Commission plans further oversight of academic reform and associated sanctions
Washington, D.C. – The Knight Commission on Intercollegiate Athletics held discussions here Tuesday on academic reform, potential changes in the basketball playing season, and changes to penalties for violating National Collegiate Athletic Association rules. The Commission called on the NCAA to shorten the season to reduce the number of missed classes and stress on players. It also commended the association’s academic performance program, but noted that a complex waiver process is threatening to weaken standards designed to hold programs responsible for the academic progress of their players.
“The basketball season is too long, there are too many games and too many road trips, and the grades of these athletes show the consequences,” said William E. “Brit” Kirwan, Knight Commission Co-Chairman and Chancellor of the University System of Maryland. “Let’s adopt a schedule that is in the best interest of the athletes, not the TV programmers.”
Also at its meeting here Tuesday, the Commission:
· Urged the NCAA to reject efforts to dilute academic reform and to raise minimum academic standards to ensure that at least 50 percent of athletes earn degrees.
· Expressed concern that waivers of penalties for poor academic performance may be too easy to receive under the current system, and called for more transparency in the waiver process.
· Discussed proposals to strengthen the penalties for NCAA rules violations, but did not take a position on the issue.
NCAA officials told the Commission that 91 percent of the teams at member institutions surpassed minimum requirements for academic success, while 218 teams at 123 institutions have been sanctioned for failing to meet the minimum academic benchmarks during the 2006-7 academic year. The majority of teams penalized lost scholarships, and 26 teams will be subject to postseason sanctions in the 2009-10 academic year unless scores improve.
In its 2001 report, the Commission recommended penalizing teams failing to graduate at least 50 percent of their players. Since then, the Commission has supported the NCAA’s Academic Performance Program, despite pressure to weaken it from coaches and other groups.
“We see clear academic progress. We know this program is changing behavior, and we celebrate it,” said R. Gerald Turner, Knight Commission Co-Chairman and Southern Methodist University President. “But the Commission was concerned about the potential of diluting this program. Ultimately, the new system will work only to the extent that the standards are consistently applied and enforced.”
The Knight Commission also heard a report on proposals to improve the academic performance of men’s basketball teams. An NCAA working group on this issue will finalize a set of recommendations in October on subjects including the following:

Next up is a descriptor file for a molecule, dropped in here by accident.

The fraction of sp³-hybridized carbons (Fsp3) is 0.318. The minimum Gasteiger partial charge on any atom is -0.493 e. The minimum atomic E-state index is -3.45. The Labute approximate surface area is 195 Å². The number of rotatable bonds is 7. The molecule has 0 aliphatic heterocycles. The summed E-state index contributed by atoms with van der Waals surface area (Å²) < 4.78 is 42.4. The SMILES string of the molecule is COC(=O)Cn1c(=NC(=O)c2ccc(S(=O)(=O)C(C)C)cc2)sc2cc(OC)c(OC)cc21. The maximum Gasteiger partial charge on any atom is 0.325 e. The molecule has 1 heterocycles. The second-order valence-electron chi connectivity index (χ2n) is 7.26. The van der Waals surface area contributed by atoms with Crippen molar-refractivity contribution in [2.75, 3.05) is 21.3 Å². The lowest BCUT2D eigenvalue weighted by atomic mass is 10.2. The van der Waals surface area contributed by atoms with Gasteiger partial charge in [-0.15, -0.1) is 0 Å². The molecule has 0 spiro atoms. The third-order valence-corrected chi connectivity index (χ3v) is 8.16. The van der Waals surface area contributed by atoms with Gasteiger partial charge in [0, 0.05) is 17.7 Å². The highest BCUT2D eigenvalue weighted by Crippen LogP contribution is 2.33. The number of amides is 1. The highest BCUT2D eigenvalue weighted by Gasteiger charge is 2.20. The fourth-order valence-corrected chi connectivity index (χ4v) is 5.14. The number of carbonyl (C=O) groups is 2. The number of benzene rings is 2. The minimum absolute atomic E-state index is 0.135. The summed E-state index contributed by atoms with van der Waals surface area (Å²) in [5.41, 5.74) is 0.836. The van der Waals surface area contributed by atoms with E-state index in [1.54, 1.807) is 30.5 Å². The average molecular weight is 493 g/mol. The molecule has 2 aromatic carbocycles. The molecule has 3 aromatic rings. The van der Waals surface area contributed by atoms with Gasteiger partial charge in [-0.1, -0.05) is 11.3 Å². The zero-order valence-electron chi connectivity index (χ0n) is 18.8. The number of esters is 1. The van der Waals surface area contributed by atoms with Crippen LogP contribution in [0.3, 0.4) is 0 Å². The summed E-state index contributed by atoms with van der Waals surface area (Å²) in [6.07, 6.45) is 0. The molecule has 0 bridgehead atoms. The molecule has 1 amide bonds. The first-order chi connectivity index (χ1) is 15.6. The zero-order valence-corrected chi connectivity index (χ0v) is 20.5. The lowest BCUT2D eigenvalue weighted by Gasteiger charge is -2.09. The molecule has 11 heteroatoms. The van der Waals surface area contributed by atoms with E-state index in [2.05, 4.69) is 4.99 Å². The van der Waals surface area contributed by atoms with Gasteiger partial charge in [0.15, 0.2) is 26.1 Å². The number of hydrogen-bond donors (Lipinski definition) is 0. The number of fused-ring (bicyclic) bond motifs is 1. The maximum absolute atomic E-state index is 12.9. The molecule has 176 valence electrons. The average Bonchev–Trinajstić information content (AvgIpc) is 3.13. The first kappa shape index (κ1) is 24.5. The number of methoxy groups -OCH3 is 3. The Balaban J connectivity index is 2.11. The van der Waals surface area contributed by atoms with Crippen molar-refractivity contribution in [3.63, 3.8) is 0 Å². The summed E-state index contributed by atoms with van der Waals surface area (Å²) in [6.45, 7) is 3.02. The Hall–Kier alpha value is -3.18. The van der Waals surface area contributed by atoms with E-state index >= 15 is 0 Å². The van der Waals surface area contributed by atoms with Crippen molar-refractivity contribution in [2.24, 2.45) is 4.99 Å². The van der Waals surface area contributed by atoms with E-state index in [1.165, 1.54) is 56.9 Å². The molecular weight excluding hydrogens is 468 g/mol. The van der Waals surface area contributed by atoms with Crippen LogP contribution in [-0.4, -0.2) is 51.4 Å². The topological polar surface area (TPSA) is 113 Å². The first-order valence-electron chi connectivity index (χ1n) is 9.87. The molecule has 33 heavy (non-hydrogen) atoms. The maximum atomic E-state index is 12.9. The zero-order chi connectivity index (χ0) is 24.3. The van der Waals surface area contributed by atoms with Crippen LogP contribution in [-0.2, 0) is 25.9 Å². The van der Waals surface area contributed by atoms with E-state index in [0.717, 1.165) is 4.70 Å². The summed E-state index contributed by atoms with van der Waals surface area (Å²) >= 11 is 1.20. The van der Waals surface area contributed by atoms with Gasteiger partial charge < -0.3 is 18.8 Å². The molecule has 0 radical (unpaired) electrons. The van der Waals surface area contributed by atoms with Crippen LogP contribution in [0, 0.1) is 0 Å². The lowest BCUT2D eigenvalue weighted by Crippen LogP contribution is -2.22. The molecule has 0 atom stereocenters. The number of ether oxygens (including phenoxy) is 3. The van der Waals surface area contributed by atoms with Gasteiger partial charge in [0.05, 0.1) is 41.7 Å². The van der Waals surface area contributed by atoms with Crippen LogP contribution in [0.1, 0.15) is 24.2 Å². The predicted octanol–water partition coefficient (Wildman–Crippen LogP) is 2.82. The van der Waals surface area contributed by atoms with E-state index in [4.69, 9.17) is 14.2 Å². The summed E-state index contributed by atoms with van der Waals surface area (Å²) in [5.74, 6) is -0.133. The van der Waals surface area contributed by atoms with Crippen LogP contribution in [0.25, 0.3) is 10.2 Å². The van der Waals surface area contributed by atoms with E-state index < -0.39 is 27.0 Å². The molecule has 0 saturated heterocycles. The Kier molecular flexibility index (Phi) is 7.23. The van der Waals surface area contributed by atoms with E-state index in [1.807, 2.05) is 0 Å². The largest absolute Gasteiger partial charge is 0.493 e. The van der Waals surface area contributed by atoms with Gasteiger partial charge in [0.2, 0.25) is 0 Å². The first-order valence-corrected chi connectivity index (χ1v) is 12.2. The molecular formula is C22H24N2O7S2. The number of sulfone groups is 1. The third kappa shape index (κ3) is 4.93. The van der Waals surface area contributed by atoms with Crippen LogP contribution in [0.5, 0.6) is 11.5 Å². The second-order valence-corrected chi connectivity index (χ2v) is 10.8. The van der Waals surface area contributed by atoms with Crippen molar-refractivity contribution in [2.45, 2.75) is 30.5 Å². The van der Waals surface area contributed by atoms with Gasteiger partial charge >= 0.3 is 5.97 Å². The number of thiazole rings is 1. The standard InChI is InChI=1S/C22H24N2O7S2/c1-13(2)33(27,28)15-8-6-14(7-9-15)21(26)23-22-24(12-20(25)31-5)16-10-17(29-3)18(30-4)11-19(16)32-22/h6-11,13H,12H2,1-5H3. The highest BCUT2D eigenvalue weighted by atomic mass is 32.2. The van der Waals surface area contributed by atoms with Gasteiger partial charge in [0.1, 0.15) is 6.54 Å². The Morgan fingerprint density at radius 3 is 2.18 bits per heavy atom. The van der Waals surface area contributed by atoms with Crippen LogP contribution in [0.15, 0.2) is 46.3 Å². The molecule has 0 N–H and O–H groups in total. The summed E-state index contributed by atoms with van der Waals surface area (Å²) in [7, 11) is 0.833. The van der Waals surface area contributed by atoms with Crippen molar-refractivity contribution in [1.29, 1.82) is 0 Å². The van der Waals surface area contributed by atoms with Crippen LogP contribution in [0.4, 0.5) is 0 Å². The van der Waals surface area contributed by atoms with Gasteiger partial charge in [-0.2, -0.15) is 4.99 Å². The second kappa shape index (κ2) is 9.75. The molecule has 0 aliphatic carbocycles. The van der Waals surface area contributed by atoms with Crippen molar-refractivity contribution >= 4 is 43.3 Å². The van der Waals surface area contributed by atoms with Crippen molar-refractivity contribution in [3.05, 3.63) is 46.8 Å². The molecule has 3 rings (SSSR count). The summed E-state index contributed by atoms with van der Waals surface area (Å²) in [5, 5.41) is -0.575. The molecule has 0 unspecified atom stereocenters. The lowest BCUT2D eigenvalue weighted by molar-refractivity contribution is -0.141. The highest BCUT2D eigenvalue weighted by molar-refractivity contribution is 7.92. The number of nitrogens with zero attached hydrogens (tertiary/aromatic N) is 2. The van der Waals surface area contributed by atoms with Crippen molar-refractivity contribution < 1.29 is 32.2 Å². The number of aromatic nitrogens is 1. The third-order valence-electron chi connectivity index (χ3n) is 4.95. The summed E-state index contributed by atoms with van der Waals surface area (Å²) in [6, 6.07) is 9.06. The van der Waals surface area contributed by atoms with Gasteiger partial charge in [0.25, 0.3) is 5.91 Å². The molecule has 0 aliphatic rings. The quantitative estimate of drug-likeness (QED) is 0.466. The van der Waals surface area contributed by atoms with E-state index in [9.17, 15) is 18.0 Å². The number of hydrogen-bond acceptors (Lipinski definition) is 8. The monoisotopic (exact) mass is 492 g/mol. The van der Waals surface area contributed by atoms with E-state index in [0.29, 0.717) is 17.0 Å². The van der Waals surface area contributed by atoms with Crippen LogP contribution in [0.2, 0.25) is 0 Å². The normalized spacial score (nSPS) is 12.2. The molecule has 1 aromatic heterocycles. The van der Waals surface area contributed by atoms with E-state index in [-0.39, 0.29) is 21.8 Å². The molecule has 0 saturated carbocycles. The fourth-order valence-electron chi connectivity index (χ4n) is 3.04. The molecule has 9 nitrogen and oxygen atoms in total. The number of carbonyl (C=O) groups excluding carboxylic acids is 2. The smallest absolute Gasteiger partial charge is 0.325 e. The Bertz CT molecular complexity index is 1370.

· Requiring summer school attendance and expanding the time during which coaches can work directly with the players on their basketball skills.
· Reducing the number of missed classes by reducing the length of the playing season; and, by limiting the number of away conference games.
· Providing more waiver flexibility and opportunities for APR score adjustments under special circumstances, such as head coaching transitions.
The Knight Commission on Intercollegiate Athletics also announced the addition of three new members: Sarah Lowe, Sonja Steptoe and Christopher Zorich.
Sarah Lowe graduated magna cum laude and Phi Beta Kappa from the University of Florida in May 2006. She was a leader on Florida’s women’s basketball team, serving as team captain three of her four years. Following her graduation, she studied in Costa Rica as a Fulbright Scholar.
Sonja Steptoe serves as client development manager at O’Melveny & Myers LLP, an international law firm based in Los Angeles. Prior to joining O’Melveny in 2007, Steptoe served as a senior correspondent and deputy news director for Time magazine for five years following a successful career in sports journalism. She earned degrees in economics and journalism at the University of Missouri and a law degree from Duke University.
A two-time All-American at Notre Dame, Christopher Zorich was inducted into the College Football Hall of Fame in 2007. He played in the NFL for seven seasons. Zorich received a bachelor of arts in American Studies as well as his law degree from Notre Dame. After working at a law firm for four years and then devoting time to his foundation, which provides scholarships and other financial assistance to students and families in the Chicago area, Zorich recently returned to his alma mater to serve as the manager of student welfare and development.
The Commission will meet again in Washington, D.C. on Monday, Oct. 27, 2008.
Audio podcast of the first session (mp3), “Academic Integrity: Report on the NCAA Academic Performance Program and the recommendations to improve academic performance of men’s basketball players.” Georgia Tech men’s basketball coach Paul Hewitt and NCAA officials discuss the impact of the academic reforms with commission members.
Audio podcast of the second session (mp3), “NCAA Infractions: An examination of trends, recommendations to restructure penalties, and challenges.” Panelists Josephine Potuto, Gene Marsh, Mike Glazier, and Chad McEvoy discussed NCAA penalties for major rules violations and the principles that should drive any potential changes.
Several organizations have reported on the meeting, including Inside Higher Ed and USA Today.